Some say that your hair is a crown you can't take off. But even if that is true, we still try to adjust that crown as often as possible aesthetically.
However, these statistics usually apply to people with straightened hair. And most people mistakenly assume that those with dreadlocks suffer from an inability to craft their locs into various hairstyles.
But nothing can be further from the truth.
Here are five loc styles you can master in a matter of minutes to wear in professional or casual settings.
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1. Cornrow Locs
Cornrow dreadlocks are just a braided variant of the traditional braided cornrow style. However, you can also use your dreadlocks to create multiple variations of cornrow locs.
Depending on the width and length of your dreadlocks, you could make three, four, or five corn row braided tracks on your scalp.
You can also use the cornrow braided method to build upon variations of the dreadlock mohawk style as well.
Braid one or two cornrow dreadlock tracks on the sides of your head, which hew closely to the scalp. And then fashion a roll-shaped interwoven dreadlock braid on your head.
If you braid it towards the back of your head, you can fashion the large braid to have the locs on the back of your head look like it is flowing out of it.
Or you can braid the large braid on the top of your to flow to either side of your head for the same effect.
Braid cornrow loc tracks that start on one side of your hair and go horizontally or in curved angles across the top of your head to the other side.
And then let your dreadlocks flow down the other side of your head to create the aesthetic hybrid effect of cornrow loc braids and the side-swept hairdo
If your dreadlocks are thin enough to braid into cornrows, then there are a multitude of hairstyles you can create in a matter of minutes.
2. Bantu Knots
Bantu knots, also known as "Tree Stumpers." The Bantu Knot is a hairstyle that allegedly has its origins in southern Africa. It was probably originated as a hairstyle by the Zulu people and nations of southern Africa.
To create the Bantu Knot, all you have to do is wrap, stack upon, and twist a section of dreadlock strands into a tree stump-like knot. The height and width of each Bantu Knot will correspond to the width, thickness, and length of your dreadlocks.
Depending on the same previously mentioned factors will also determine the number of Bantu Knots that you can form on your head. You could wrap six to a dozen individual Bantu Knots on your head, depending on how thick or thin your dreadlock strands are.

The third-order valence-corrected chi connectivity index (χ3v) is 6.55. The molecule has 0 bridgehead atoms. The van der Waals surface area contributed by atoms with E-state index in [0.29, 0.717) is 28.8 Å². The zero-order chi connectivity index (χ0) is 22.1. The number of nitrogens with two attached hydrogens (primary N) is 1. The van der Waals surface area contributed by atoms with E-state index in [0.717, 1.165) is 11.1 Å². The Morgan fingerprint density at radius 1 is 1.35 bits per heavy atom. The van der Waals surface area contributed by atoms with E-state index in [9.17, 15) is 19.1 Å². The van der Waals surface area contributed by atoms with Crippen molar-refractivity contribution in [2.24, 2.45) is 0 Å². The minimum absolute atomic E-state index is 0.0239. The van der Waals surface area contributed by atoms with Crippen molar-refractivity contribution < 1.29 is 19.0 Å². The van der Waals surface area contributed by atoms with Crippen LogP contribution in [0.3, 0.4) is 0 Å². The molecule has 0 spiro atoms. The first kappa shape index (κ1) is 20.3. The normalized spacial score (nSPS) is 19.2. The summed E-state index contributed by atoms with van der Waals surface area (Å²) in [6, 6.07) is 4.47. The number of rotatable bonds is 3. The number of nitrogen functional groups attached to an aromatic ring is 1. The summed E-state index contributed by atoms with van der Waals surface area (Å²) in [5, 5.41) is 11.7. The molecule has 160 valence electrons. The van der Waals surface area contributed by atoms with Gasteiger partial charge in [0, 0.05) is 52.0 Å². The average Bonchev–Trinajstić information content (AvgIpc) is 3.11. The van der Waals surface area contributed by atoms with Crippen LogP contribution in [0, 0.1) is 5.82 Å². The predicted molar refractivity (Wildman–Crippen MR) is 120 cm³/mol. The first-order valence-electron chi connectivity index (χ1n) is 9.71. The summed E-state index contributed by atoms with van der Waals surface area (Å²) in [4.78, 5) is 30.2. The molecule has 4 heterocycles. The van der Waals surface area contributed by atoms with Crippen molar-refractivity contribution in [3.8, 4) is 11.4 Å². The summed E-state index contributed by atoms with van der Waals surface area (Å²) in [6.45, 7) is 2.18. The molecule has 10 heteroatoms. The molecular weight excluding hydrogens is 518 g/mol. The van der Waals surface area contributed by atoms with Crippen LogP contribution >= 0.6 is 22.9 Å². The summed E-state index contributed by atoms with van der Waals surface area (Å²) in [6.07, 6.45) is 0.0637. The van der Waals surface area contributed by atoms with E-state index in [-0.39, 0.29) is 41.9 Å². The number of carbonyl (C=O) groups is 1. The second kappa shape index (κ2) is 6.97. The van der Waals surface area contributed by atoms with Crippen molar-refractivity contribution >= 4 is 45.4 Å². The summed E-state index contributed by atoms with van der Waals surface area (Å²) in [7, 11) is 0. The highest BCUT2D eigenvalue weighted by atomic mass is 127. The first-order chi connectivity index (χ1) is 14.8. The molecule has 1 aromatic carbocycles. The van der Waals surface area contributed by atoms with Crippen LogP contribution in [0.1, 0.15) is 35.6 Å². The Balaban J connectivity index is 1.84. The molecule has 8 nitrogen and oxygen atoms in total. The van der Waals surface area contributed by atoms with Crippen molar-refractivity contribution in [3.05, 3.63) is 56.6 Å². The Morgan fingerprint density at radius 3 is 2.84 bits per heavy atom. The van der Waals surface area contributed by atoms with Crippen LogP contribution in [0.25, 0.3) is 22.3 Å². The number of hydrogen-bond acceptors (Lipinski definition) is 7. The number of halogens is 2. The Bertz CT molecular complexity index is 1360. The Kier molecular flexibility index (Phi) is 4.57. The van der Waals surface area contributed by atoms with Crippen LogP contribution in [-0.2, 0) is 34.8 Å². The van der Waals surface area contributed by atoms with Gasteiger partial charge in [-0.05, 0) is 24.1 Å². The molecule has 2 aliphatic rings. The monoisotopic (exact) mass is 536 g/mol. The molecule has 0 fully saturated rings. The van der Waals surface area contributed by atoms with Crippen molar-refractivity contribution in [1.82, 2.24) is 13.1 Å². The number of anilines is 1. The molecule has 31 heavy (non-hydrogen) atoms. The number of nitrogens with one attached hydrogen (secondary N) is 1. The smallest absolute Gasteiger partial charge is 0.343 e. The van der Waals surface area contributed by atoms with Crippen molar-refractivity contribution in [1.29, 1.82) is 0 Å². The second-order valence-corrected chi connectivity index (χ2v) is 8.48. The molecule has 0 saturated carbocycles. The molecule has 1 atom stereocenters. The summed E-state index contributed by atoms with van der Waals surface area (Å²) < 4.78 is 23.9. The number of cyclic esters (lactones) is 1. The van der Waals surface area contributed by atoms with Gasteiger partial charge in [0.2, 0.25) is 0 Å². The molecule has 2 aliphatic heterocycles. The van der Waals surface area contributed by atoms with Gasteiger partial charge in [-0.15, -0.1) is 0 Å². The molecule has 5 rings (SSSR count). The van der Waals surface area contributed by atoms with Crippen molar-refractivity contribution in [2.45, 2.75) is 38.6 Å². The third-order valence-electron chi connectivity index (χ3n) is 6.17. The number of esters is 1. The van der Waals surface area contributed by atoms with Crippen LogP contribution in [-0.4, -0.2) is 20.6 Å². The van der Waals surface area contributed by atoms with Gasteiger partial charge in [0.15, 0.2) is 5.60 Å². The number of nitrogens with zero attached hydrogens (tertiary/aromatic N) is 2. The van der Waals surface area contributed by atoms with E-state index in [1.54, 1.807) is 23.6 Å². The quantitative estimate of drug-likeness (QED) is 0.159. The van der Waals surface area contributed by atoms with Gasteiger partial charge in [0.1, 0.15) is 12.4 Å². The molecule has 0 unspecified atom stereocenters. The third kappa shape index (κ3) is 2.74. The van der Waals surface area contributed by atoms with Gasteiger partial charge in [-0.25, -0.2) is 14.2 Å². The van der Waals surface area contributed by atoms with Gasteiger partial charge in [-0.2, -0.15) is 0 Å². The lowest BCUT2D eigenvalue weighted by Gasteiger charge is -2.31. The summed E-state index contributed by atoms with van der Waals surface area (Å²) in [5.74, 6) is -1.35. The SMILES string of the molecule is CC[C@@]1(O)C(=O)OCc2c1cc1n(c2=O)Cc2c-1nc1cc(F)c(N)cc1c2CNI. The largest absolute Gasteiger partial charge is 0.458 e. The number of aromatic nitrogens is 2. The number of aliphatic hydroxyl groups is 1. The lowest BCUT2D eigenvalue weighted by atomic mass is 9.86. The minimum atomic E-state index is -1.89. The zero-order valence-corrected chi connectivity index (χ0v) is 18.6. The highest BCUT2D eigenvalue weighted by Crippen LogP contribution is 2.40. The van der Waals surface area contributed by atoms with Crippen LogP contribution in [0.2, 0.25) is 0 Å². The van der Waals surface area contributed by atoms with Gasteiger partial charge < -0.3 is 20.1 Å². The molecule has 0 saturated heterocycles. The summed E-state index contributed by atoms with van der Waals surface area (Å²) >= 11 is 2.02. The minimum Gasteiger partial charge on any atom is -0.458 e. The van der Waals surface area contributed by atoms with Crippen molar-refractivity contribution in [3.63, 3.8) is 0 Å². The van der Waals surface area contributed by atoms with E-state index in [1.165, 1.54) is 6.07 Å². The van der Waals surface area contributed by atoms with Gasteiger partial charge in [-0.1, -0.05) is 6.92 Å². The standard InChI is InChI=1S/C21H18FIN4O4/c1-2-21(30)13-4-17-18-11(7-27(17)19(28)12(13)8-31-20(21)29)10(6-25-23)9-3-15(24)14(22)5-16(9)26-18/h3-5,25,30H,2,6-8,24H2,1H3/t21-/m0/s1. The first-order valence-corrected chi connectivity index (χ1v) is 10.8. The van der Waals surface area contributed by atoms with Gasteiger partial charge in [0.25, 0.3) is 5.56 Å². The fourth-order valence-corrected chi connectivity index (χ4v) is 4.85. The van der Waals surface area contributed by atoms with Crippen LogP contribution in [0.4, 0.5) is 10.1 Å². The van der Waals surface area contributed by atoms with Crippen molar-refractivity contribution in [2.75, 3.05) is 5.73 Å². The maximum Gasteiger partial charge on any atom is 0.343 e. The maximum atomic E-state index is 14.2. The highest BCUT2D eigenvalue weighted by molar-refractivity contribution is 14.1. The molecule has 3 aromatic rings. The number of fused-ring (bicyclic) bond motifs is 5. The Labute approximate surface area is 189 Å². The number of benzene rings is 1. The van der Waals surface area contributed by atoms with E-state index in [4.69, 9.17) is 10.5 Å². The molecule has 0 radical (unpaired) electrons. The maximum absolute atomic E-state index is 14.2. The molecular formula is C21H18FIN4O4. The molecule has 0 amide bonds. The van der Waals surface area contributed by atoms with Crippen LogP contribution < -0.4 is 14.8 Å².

Bantu Knots are an attractive, eye-catching, and provocative dreadlock hairstyle. And they can take minutes to style before you leave the house.
To add variation to the traditional Bantu Knot style, you can curl your locs overnight before wrapping them up. Or you can dye your locs your favorite color before wrapping them into Bantu Knots.
You could wrap the dreadlocks on the top of your scalp into Bantu Knots only and leave the locs on the sides of your head to flow naturally for some variation as well.
3. Dreadlock Bun
Wrapping your dreadlocks into a bun looks simple but looks stylistically complex and dynamic when you style them correctly.
A dreadlock bun looks both regal and casual, depending on how you style them. The bun is a convenient way to wrap your locs, but you can also use this style to create some adventurous styles in minutes.
Wrap your locs into a bun on the top of your head and let multiple loc strands flow out from the top of the bun.
If your dreadlocks are long enough, you can create a massive side bun on the side of your head above or behind one earlobe. Braid horizontal cornrow braid tracks that travel across your head and then culminate into your side braid.
You can also go with the time-tested "Princess Leia" double bun look. To create variation, craft vertically bisected cornrow loc braid tracks that feed into each bun.
Try crafting a tighter and thinner-shaped loc bun at the top of your head with more vertical reach and heft. And braid or wrap it in a way that allows the locs on the top of your scalp to flow out of the top of the thinner bun.
You can also wrap or braid your dreadlocks in a circular loop around your head to create a massive crown-like bun on the top of your head.
4. Side-Swept Locs
There are many variations of the side-swept hairstyle that you can create with your dreadlocks. And these are not complicated, time-consuming hairstyles either. You can craft these hairstyles with your dreadlocks within minutes.
You can use a few dreadlock strands to act as a natural hair tie or ribbon and then let your locs naturally flow over one shoulder.
Or you can craft some cornrow loc braids that feed into one large, massive dreadlock braid that flows over one shoulder.
Use multiple dreadlock strands to create a mini-bun with the rest of your locs flowing out of it and down one shoulder.
Curl your dreadlocks overnight, use organic hair stiffening or locking gel, and let your curled locs flow over one shoulder.
The only styling limitation for crafting a loc side-swept hairstyle is your imagination.
5. Loc Pigtails
There is nothing simpler than pigtails when it comes to hairstyles. Just part your locs equally down the middle of your scalp and tie them into pigtails.
Use the same technique to create cornrow track braids that feed into two loc pigtails that flow down freely.
Or create two mini-buns on the sides of your head with loc strands flowing out of them for an exciting hybrid variation.
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